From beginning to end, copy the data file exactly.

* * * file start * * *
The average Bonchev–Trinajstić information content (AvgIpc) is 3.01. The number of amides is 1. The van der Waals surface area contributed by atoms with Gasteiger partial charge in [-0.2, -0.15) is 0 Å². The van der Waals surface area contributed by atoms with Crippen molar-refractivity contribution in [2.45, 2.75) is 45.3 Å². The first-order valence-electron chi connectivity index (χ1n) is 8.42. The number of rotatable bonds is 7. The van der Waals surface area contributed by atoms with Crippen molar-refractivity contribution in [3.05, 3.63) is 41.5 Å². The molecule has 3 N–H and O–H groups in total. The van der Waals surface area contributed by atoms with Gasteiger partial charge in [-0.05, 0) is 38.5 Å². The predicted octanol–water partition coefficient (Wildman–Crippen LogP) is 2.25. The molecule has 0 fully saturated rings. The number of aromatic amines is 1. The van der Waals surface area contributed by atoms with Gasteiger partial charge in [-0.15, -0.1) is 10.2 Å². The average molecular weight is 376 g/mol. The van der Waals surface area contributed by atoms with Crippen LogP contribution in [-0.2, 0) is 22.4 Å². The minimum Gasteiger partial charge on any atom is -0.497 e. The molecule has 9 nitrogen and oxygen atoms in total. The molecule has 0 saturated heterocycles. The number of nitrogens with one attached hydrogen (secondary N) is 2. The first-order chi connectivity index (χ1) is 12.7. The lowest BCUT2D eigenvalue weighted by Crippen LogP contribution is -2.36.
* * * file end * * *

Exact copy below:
The average Bonchev–Trinajstić information content (AvgIpc) is 3.01. The number of amides is 1. The van der Waals surface area contributed by atoms with Gasteiger partial charge in [-0.2, -0.15) is 0 Å². The van der Waals surface area contributed by atoms with Crippen molar-refractivity contribution in [2.45, 2.75) is 45.3 Å². The first-order valence-electron chi connectivity index (χ1n) is 8.42. The number of rotatable bonds is 7. The van der Waals surface area contributed by atoms with Crippen molar-refractivity contribution in [3.05, 3.63) is 41.5 Å². The molecule has 3 N–H and O–H groups in total. The van der Waals surface area contributed by atoms with Gasteiger partial charge in [-0.05, 0) is 38.5 Å². The predicted octanol–water partition coefficient (Wildman–Crippen LogP) is 2.25. The molecule has 0 fully saturated rings. The number of aromatic amines is 1. The van der Waals surface area contributed by atoms with Gasteiger partial charge in [-0.15, -0.1) is 10.2 Å². The average molecular weight is 376 g/mol. The van der Waals surface area contributed by atoms with Crippen LogP contribution in [-0.2, 0) is 22.4 Å². The minimum Gasteiger partial charge on any atom is -0.497 e. The molecule has 9 nitrogen and oxygen atoms in total. The molecule has 0 saturated heterocycles. The number of nitrogens with one attached hydrogen (secondary N) is 2. The first-order chi connectivity index (χ1) is 12.7. The lowest BCUT2D eigenvalue weighted by Crippen LogP contribution is -2.36.